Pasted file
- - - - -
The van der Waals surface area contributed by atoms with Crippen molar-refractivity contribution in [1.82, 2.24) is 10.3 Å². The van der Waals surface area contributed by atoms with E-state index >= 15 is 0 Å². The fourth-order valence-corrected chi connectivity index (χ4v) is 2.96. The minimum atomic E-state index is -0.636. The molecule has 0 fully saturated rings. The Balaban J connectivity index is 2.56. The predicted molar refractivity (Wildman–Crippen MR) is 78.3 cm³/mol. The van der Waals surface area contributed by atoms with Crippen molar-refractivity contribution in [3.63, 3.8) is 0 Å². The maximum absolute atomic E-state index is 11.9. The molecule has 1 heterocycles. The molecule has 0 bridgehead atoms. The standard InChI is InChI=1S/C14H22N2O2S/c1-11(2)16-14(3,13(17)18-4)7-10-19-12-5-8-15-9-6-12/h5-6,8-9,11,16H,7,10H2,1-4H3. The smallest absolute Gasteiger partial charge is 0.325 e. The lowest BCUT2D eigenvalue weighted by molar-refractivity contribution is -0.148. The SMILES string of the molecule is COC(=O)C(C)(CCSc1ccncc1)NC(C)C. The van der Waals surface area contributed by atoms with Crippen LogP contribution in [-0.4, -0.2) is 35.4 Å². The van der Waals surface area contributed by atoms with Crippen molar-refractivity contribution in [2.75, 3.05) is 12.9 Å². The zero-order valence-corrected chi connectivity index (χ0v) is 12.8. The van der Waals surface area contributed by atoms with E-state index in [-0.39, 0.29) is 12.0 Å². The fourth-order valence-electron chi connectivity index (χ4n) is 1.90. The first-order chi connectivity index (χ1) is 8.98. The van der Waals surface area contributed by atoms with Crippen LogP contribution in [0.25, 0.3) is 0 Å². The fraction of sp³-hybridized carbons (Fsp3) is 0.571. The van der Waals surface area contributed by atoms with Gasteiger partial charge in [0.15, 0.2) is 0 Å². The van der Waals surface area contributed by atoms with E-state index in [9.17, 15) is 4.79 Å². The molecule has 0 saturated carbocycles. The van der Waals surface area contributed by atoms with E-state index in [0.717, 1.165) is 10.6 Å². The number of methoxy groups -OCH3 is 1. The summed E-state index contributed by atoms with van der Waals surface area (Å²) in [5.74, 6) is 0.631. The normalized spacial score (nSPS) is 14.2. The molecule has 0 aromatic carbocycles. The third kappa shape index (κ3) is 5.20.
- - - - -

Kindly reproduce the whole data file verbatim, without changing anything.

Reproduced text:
The van der Waals surface area contributed by atoms with Crippen molar-refractivity contribution in [1.82, 2.24) is 10.3 Å². The van der Waals surface area contributed by atoms with E-state index >= 15 is 0 Å². The fourth-order valence-corrected chi connectivity index (χ4v) is 2.96. The minimum atomic E-state index is -0.636. The molecule has 0 fully saturated rings. The Balaban J connectivity index is 2.56. The predicted molar refractivity (Wildman–Crippen MR) is 78.3 cm³/mol. The van der Waals surface area contributed by atoms with Crippen molar-refractivity contribution in [3.63, 3.8) is 0 Å². The maximum absolute atomic E-state index is 11.9. The molecule has 1 heterocycles. The molecule has 0 bridgehead atoms. The standard InChI is InChI=1S/C14H22N2O2S/c1-11(2)16-14(3,13(17)18-4)7-10-19-12-5-8-15-9-6-12/h5-6,8-9,11,16H,7,10H2,1-4H3. The smallest absolute Gasteiger partial charge is 0.325 e. The lowest BCUT2D eigenvalue weighted by molar-refractivity contribution is -0.148. The SMILES string of the molecule is COC(=O)C(C)(CCSc1ccncc1)NC(C)C. The van der Waals surface area contributed by atoms with Crippen LogP contribution in [-0.4, -0.2) is 35.4 Å². The van der Waals surface area contributed by atoms with Crippen molar-refractivity contribution in [2.75, 3.05) is 12.9 Å². The zero-order valence-corrected chi connectivity index (χ0v) is 12.8. The van der Waals surface area contributed by atoms with E-state index in [-0.39, 0.29) is 12.0 Å². The fourth-order valence-electron chi connectivity index (χ4n) is 1.90. The first-order chi connectivity index (χ1) is 8.98. The van der Waals surface area contributed by atoms with Crippen LogP contribution in [0.25, 0.3) is 0 Å². The fraction of sp³-hybridized carbons (Fsp3) is 0.571. The van der Waals surface area contributed by atoms with Gasteiger partial charge in [0.15, 0.2) is 0 Å². The van der Waals surface area contributed by atoms with E-state index in [9.17, 15) is 4.79 Å². The molecule has 0 saturated carbocycles. The van der Waals surface area contributed by atoms with E-state index in [0.717, 1.165) is 10.6 Å². The number of methoxy groups -OCH3 is 1. The summed E-state index contributed by atoms with van der Waals surface area (Å²) in [5.74, 6) is 0.631. The normalized spacial score (nSPS) is 14.2. The molecule has 0 aromatic carbocycles. The third kappa shape index (κ3) is 5.20.